Since the high number of unemployed Americans isn’t budging and jobs are limited, researchers are taking a fresh look at what matters most to those making the final hiring decisions.
Experts with the Center for Professional Excellence (CPE) at York College of Pennsylvania conducted a survey recently and discovered nearly 60 percent of the hiring decision is based on "personal professionalism." The survey also found that a lot of college grads are failing this test.
Business leaders are complaining that many recent college graduates have a hard time accepting personal responsibility for their decisions or acting independently, CPE says.
Managers also said “graduates do not seem to have a clear sense of direction or purpose in the office.”
One in every three supervisors who do the hiring say in the report that less than half of all new graduates exhibit professionalism in the workplace.
Top executives in America say college graduates and new young workers have a sense of entitlement for the job, show changes in their culture and values and lack of work ethic among new workers.
Entitlement is defined here as a worker expecting rewards without putting forth the effort to achieve them. Researchers say this is on the rise among first-year college graduates. Sixty-one percent reported the sense of entitlement among first year college graduates has increased over the past five years.
Experts say to fix this problem, colleges need to reach out and start helping students work on their attitude and demeanor before they graduate.
“Colleges need to do more to help students locate internships or gain hands-on experience, develop an understanding of professionalism, and work on communication and interpersonal skills,” the report says.
In a similar survey conducted by CPE, “appearance” and "communication skills" ranked high when business leaders were asked what they were looking for in a "professional."
"How an individual dresses for work can be a powerful extension of his personal brand," says Matthew Randall, executive director of the CPE.
"Clothes, accessories and even the footwear an employee chooses to wear help to reinforce or diminish his skills and qualities in the eyes of his employer, co-workers and clients.
Job experts say what you wear for a job interview, or even if you have a job, means everything when it comes to professionalism and impressions on other people.
“Getting noticed for a job or at work does not mean wearing tight pants, overdone makeup, short skirt or cleavage-revealing shirt,” Chris Hauri, founder of Mirror Image, a Chicago-based image and identity consultancy, told CPE.
"Nothing undermines how you are perceived in business as leaving nothing to the imagination."
For everyone in America looking for a job – or want to move ahead in the job you already have – there are seven jobs you need to learn, according to author Mark Sanborn.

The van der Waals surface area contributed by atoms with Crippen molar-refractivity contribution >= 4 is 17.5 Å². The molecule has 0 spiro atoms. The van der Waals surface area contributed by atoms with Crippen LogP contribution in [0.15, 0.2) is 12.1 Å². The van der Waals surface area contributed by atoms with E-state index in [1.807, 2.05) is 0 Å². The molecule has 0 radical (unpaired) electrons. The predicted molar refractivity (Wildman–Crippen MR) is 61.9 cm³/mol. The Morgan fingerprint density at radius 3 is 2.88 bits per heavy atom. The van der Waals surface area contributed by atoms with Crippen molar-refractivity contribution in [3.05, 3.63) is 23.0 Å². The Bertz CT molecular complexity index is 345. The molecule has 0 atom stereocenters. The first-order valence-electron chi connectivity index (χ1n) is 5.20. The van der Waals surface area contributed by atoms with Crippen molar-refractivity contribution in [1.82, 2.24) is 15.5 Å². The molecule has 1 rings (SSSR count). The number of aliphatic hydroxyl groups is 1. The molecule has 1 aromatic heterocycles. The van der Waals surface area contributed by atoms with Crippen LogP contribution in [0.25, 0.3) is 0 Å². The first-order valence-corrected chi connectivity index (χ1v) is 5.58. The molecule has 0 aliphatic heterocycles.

"Don't panic," he says. “You won't have to work seven times longer or harder. These jobs can easily be integrated into your current work with minimal effort. If done correctly, they will greatly increase your value to your employer, customers and colleagues.”
These "seven jobs to learn" are listed by Sanborn, author of the new book, Up, Down or Sideways: How to Succeed When Times Are Good, Bad or in Between and published on the CareerBuilder.com website.
1. Experience Manager
Every interaction with another person creates an experience that leaves a memory of you and your work. How are you consciously designing these experiences to be positive? Enriching? Rewarding? Lasting?
2. Value Creator
All great employees (including CEOs, owners, board members, etc.) add value to the organization's offerings. Being a value creator is a form of job security. Value neutral employees are interchangeable or worse, replaceable.
3. Talent scout
Identify people within and outside your organization who would be a valuable addition to your team. Talent scouts have the ability to understand the talents and abilities that individuals possess and match them with organizational needs.
A person is known by the company he or she keeps, and an organization is known by the people it keeps. You represent your organization, as well as yourself, to customers and vendors. Learn the history of your organization well enough so that you can share it frankly and passionately with outsiders.
Increase the good that happens around you by noticing and noting it to others. Most people can spot what's wrong and complain about it. An amplifier knows the work around him well enough to spot what's right, praise the work, and praise the person or people responsible for it.
Internet data is broken into chunks called "packets," and routers make sure those packets go where they are supposed to go. Similarly, a good communicator makes sure information gets to the right people in a timely manner.
Understand information and how it applies to the people and circumstances around you. Offer context. Offer insights. Provide the links that turn chaos and confusion into order.